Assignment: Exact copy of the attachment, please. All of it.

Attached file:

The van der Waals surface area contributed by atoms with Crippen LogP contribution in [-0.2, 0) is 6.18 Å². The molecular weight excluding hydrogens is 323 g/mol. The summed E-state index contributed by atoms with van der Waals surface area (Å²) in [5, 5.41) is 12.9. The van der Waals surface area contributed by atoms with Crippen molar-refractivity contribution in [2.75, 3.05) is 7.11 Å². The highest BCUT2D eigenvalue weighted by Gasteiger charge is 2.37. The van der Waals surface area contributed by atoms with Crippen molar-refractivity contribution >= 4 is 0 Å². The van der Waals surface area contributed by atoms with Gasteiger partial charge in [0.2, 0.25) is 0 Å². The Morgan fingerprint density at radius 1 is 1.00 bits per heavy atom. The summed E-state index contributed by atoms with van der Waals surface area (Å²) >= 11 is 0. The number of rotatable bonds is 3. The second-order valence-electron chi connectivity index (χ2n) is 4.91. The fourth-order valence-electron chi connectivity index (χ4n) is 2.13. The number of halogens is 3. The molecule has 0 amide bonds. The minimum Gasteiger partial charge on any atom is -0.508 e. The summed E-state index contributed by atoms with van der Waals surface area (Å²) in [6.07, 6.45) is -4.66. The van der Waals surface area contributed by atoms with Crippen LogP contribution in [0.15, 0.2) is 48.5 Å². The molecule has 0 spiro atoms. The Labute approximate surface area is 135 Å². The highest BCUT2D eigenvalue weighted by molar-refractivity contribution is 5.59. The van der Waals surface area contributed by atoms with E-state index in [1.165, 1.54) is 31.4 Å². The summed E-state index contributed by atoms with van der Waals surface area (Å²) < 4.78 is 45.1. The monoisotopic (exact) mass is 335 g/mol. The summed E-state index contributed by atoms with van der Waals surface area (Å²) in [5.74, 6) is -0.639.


The van der Waals surface area contributed by atoms with Crippen LogP contribution in [-0.2, 0) is 6.18 Å². The molecular weight excluding hydrogens is 323 g/mol. The summed E-state index contributed by atoms with van der Waals surface area (Å²) in [5, 5.41) is 12.9. The van der Waals surface area contributed by atoms with Crippen molar-refractivity contribution in [2.75, 3.05) is 7.11 Å². The highest BCUT2D eigenvalue weighted by Gasteiger charge is 2.37. The van der Waals surface area contributed by atoms with Crippen molar-refractivity contribution >= 4 is 0 Å². The van der Waals surface area contributed by atoms with Gasteiger partial charge in [0.2, 0.25) is 0 Å². The Morgan fingerprint density at radius 1 is 1.00 bits per heavy atom. The summed E-state index contributed by atoms with van der Waals surface area (Å²) >= 11 is 0. The number of rotatable bonds is 3. The second-order valence-electron chi connectivity index (χ2n) is 4.91. The fourth-order valence-electron chi connectivity index (χ4n) is 2.13. The number of halogens is 3. The molecule has 0 amide bonds. The minimum Gasteiger partial charge on any atom is -0.508 e. The summed E-state index contributed by atoms with van der Waals surface area (Å²) in [6.07, 6.45) is -4.66. The van der Waals surface area contributed by atoms with Crippen LogP contribution in [0.15, 0.2) is 48.5 Å². The molecule has 0 spiro atoms. The Labute approximate surface area is 135 Å². The highest BCUT2D eigenvalue weighted by molar-refractivity contribution is 5.59. The van der Waals surface area contributed by atoms with E-state index in [1.165, 1.54) is 31.4 Å². The summed E-state index contributed by atoms with van der Waals surface area (Å²) < 4.78 is 45.1. The monoisotopic (exact) mass is 335 g/mol. The summed E-state index contributed by atoms with van der Waals surface area (Å²) in [5.74, 6) is -0.639.